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A Little Housekeeping Book for a Little Girl Margaret's Saturday Mornings

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About Christmas time Margaret was accustomed to see things tucked out of sight whenever she came around, and her feelings were never hurt when her Pretty Aunt, or her Other Aunt, or her mother, or her grandmother said: "Don't you want to run down-stairs a little while, dear!" or, "Margaret, would you mind staying out of the sitting-room all this morning?" But this Christmas everybody said these things twice as often as usual, and Margaret wondered about it.

"Mother," she said one day, "if you were a little girl and every one said 'Run away, now,' over and over, twice as many times as other Christmases, what would you think?"

Her mother laughed. "Well," she said, "I suppose I should think I was going to have twice as many presents as usual."

Margaret drew a long breath. "Would you?" she asked, thoughtfully. "Two pairs of skates, and two sets of furs, and two boxes of handkerchiefs, and two pink kimonos, and six books; that would be twice as many presents as last year. But what does one little girl want with twos? Now if I was twins—"

The Pretty Aunt laughed. "Let me explain it to her," she said. "Margaret, how would you like two Christmas trees, one for everybody, just as usual, with your presents on it, and one little tree, all for yourself, with more presents? Would you like that for a change?"

Margaret said she thought she would, but it seemed very queer. Two trees, and only one little girl! Now if she really had been twins—

"Twins, indeed!" said the Other Aunt.

"Just wait till you see, and perhaps you will be glad there's only one of you!" And everybody laughed again except Margaret, who thought it all very queer indeed.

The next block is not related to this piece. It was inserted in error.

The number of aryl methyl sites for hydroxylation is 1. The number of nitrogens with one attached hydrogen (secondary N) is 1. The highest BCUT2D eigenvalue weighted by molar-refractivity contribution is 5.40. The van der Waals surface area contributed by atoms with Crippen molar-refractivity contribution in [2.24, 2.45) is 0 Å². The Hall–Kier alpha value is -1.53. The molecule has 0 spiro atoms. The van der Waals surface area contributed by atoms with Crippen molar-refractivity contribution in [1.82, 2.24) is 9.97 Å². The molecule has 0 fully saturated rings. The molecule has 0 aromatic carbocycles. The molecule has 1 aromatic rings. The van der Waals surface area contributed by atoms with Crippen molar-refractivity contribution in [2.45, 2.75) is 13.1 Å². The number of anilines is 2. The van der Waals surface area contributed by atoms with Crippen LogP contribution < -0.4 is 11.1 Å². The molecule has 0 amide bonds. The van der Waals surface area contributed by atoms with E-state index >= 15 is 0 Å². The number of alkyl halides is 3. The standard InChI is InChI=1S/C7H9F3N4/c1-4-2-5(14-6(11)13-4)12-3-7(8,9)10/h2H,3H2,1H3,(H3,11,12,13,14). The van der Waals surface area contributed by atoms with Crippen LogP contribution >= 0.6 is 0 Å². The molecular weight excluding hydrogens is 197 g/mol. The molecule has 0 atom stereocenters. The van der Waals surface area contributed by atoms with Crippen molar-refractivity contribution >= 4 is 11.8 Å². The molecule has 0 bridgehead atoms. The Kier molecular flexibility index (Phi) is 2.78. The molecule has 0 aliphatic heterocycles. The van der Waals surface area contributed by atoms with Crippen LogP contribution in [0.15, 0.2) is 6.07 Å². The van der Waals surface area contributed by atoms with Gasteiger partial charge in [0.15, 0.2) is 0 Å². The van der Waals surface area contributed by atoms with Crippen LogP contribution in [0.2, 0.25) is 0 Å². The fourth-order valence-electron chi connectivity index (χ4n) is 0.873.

When Christmas morning came she jumped up in a hurry and waked every one up calling out, "Merry Christmas!" and then she danced with impatience because it took them so long to get ready. But at last the doors of the parlor were thrown open and she rushed in. There stood the great, beautiful tree, hung with tinsel and bright balls, and twinkling with beautiful lights, and on its branches were bundles and bundles, tied with red ribbons and holly, and on the floor were more bundles, and she forgot about the little tree she had meant to look for. But by and by, when she had opened all her presents, and made a pile of them on the piano, and thanked everybody for them, she whispered:

"Mother, was there to be a little tree, all for me?"

"Why, of course," said her mother, smiling, "we nearly forgot, didn't we? Suppose you look behind the library door?"

Margaret ran and looked, and, sure enough, there was the tree, but such a queer one! It was small, and had no candles and no ornaments. The corner was dark and she could not see very well, but it seemed to be hung with things that looked like dust-pans and whisk-brooms. She stood looking at it, wondering if it was all a joke.

Just then her father saw her and came to pull the tree out where she could see it, and, sure enough, there was a dust-pan tied on with a red tape, and a whisk-broom with another red tape, and a little sweeping-cap with a red bow, some gingham aprons and white aprons, and brown towels and red-and-white towels, and dust-cloths, all with red M's in their corners; and put at the top was a little book tied on the tree with a big red bow....